Holy Ordinary

Just another Sunday morning church  service. I’m 55 and have attended church twice a Sunday for most of my life. A guess-timate would be some 5000 services in my day. You might think it just gets ordinary and repetitive after a time. Not so.

These are the things I saw at church yesterday.

I saw a doting dad smile in absolute adoration at his bald young son. I saw fresh purple coneflowers and white Shasta daisies grace the sanctuary in glass vases that caught the light. I saw a restless four year old rest his head trustingly on the shoulder of his fourteen year old babysitter. I saw an usher joke with an old friend as he headed into church. I saw a friendly adult ask a teen how things were going. I saw a middle-aged woman ask the same of an elderly man. I saw an organist and pianist play duets that offered up their best accompaniment to the congregation and the Lord.

I saw a house of God full to the brim with expectant faces, eager for the good news of God’s faithfulness to all generations. I saw a young pastor give his utmost to do justice to the Word of God and the sacrament of baptism to two new members. He preached with convicted preparedness, and spoke to the parents with warmth and hope. I saw a young wife and mother slip her hand into her husband’s as they stood together to speak their thankful vow. I saw the children of our church family skip to the front to witness the baptisms up close, the pastor handling the milling chaos with good humour and ease. I saw a senior citizen lean forward, smiling, totally engaged in the moment. 

I saw the faithful dig into their wallets and give to the work of the church. I saw a powerpoint slide show that highlighted the fun and energy of the VBS program held the week before. Dozens of teachers and helpers, grinning into the camera. A hundred children or more sporting colourful t-shirts, working on crafts, and singing songs.

 I saw a grandma lift her hands in quiet praise during the doxology.

 I saw God work. It’s fearsomely beautiful to behold.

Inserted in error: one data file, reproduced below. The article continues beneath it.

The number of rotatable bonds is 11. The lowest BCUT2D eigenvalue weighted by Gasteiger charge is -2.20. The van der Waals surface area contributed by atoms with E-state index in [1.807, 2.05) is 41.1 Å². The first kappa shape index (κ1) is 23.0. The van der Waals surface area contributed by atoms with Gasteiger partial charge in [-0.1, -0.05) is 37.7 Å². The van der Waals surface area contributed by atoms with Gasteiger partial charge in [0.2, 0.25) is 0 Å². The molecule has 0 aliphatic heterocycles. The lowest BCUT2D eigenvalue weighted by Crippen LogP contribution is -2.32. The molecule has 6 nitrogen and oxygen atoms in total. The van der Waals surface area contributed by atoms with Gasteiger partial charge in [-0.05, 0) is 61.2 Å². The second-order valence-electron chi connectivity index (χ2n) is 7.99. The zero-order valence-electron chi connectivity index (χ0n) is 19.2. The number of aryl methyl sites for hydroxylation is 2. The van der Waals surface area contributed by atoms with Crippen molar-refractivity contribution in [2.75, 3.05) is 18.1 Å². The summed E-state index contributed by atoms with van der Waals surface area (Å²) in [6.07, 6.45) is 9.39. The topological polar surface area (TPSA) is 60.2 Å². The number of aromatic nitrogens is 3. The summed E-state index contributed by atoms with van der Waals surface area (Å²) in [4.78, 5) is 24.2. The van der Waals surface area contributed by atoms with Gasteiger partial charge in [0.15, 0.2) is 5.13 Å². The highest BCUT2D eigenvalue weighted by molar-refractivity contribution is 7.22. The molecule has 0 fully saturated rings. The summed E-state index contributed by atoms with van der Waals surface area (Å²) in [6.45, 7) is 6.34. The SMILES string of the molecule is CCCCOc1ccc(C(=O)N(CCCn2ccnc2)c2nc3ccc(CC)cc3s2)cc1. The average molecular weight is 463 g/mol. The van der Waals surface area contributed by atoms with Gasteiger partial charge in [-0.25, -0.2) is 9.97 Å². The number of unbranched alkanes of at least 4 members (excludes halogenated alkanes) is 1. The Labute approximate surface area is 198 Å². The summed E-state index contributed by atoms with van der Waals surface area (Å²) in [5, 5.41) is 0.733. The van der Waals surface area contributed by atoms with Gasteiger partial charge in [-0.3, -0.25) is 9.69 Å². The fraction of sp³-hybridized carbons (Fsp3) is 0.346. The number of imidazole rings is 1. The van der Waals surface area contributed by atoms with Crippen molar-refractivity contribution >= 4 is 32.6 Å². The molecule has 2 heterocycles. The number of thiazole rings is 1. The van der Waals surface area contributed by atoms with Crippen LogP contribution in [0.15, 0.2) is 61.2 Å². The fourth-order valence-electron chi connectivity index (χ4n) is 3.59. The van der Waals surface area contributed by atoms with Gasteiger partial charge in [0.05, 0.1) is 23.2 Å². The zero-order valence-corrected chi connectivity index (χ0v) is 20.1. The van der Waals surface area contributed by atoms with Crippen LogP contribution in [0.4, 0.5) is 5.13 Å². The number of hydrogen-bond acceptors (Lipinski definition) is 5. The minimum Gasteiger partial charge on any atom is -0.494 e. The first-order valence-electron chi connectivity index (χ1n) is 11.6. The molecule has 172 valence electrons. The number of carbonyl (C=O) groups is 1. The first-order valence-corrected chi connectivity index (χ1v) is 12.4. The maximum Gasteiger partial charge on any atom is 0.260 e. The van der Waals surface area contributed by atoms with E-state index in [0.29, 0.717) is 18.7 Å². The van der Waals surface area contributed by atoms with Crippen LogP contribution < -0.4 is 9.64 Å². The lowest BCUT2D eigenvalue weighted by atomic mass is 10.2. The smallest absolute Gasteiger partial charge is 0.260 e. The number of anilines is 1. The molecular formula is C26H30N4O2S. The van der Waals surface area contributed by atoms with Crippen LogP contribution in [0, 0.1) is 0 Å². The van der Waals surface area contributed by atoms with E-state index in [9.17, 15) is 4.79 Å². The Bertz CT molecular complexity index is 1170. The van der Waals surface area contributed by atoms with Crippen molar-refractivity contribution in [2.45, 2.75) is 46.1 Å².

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The Garden Chronicles ~ July 13, 2010

Cheshire Cat Versus Scaredy-Cat

Today I weeded in the garden. The soil was moist from the lovely rain we had yesterday, and the weeds pulled out easily. I spent a lot of time just looking at the garden, too, drinking in the lush emerald and fresh chartreuse hues. All of my plants were perking up and blooming again, rejuvenated after a long hot dry spell.

One of my tasks was to cut back my Autumn Joy sedums. I read in Canadian Gardening that you should do this in July. Otherwise, the plants get so tall and gangly by winter that the snow’s weight topples them. That’s what happened last year. My husband, bless his heart, tried to help. He tied a scraggly strip of burlap around the stalks to help them stay upright. That didn’t quite match the picture-perfect House and Home garden scene I was carrying around in my head. So, today, I sliced the sedums in half. We’ll see how they do. I’ll report back later.

When I went to cut the three sedums in the corner of my yard … the bushy, dark corner protected by mature cedar limbs and a fence on two sides, I suddenly spotted him. An encounter of the feline kind. A large orange cat sat perfectly still, staring right at me. I took a startled step back, then channelled my inner Buffy the Vampire-Slayer and hissed, in a threatening tone,“You get out of there. Git. Git! Git out of there, you nasty varmint!” Astonishing, isn’t it, how the hillbilly Deliverance-type twang emerges out of nowhere when fury and fear collide? Alas, the cat did not twitch. I glared at him, squinting my eyes with malevolent intent. I remembered reading somewhere that cats abhor being stared down like that. Cheshire didn’t blink.

I turned away, frustrated. I despise cat feces in my garden. I seethed. Should I throw a stone at him? I was halfway across the lawn before reason kicked in. A bit extreme, perhaps. The Garden Defense Manual authorizes violence only in cases of explicit physical contact. I could read the headlines now: “Gardener goes postal on cat. Subdued by fast-acting neighbourly squirrels. See page 7 for photos.” Flip to page 7. A shot of the gardener being hauled off to the slammer in burlap handcuffs by Smokey the Bear. I turned back, musing that at least a cat wasn’t as bad as a rabbit. A cat wasn’t going to eat my plants. He might even deter any lost and wandering rodents from taking a “wilderness” trip in my yard.

I retraced my steps to tell him so. But he had vanished. Not even a set of grinning teeth left hanging in the air to mock me. Guess that means we’re calling it a draw, y’all. 🙂